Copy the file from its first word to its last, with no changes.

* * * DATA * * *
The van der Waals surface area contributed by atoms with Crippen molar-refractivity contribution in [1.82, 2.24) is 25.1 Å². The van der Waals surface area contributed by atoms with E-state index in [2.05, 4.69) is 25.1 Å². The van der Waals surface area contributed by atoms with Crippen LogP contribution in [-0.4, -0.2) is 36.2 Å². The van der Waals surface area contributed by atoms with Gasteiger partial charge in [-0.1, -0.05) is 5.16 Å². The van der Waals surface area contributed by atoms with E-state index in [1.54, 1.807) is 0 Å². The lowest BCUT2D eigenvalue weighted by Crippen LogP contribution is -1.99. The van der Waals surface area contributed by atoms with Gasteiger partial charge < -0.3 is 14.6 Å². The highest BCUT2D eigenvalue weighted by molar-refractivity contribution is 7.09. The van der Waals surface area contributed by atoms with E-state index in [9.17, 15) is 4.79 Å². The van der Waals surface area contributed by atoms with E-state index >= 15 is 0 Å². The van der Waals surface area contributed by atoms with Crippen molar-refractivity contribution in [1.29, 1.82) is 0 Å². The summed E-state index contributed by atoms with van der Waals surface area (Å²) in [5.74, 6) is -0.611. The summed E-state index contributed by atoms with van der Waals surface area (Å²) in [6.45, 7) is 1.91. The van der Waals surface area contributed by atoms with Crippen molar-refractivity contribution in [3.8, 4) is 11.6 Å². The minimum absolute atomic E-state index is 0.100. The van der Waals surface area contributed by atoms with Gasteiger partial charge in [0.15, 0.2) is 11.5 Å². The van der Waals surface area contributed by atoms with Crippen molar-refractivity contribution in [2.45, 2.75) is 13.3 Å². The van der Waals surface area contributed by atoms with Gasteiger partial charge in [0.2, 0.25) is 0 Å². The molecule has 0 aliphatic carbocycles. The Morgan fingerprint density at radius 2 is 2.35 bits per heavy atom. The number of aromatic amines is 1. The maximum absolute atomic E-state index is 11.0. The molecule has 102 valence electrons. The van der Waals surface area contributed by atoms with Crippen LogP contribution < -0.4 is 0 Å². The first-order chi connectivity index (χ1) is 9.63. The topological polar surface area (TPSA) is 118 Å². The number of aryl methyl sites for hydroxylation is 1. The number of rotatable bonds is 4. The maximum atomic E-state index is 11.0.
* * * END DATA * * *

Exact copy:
The van der Waals surface area contributed by atoms with Crippen molar-refractivity contribution in [1.82, 2.24) is 25.1 Å². The van der Waals surface area contributed by atoms with E-state index in [2.05, 4.69) is 25.1 Å². The van der Waals surface area contributed by atoms with Crippen LogP contribution in [-0.4, -0.2) is 36.2 Å². The van der Waals surface area contributed by atoms with Gasteiger partial charge in [-0.1, -0.05) is 5.16 Å². The van der Waals surface area contributed by atoms with E-state index in [1.54, 1.807) is 0 Å². The lowest BCUT2D eigenvalue weighted by Crippen LogP contribution is -1.99. The van der Waals surface area contributed by atoms with Gasteiger partial charge < -0.3 is 14.6 Å². The highest BCUT2D eigenvalue weighted by molar-refractivity contribution is 7.09. The van der Waals surface area contributed by atoms with E-state index in [9.17, 15) is 4.79 Å². The van der Waals surface area contributed by atoms with E-state index >= 15 is 0 Å². The van der Waals surface area contributed by atoms with Crippen molar-refractivity contribution in [1.29, 1.82) is 0 Å². The summed E-state index contributed by atoms with van der Waals surface area (Å²) in [5.74, 6) is -0.611. The summed E-state index contributed by atoms with van der Waals surface area (Å²) in [6.45, 7) is 1.91. The van der Waals surface area contributed by atoms with Crippen molar-refractivity contribution in [3.8, 4) is 11.6 Å². The minimum absolute atomic E-state index is 0.100. The van der Waals surface area contributed by atoms with Gasteiger partial charge in [0.15, 0.2) is 11.5 Å². The van der Waals surface area contributed by atoms with Crippen molar-refractivity contribution in [2.45, 2.75) is 13.3 Å². The van der Waals surface area contributed by atoms with Gasteiger partial charge in [0.2, 0.25) is 0 Å². The molecule has 0 aliphatic carbocycles. The Morgan fingerprint density at radius 2 is 2.35 bits per heavy atom. The number of aromatic amines is 1. The maximum absolute atomic E-state index is 11.0. The molecule has 102 valence electrons. The van der Waals surface area contributed by atoms with Crippen LogP contribution < -0.4 is 0 Å². The first-order chi connectivity index (χ1) is 9.63. The topological polar surface area (TPSA) is 118 Å². The number of aryl methyl sites for hydroxylation is 1. The number of rotatable bonds is 4. The maximum atomic E-state index is 11.0.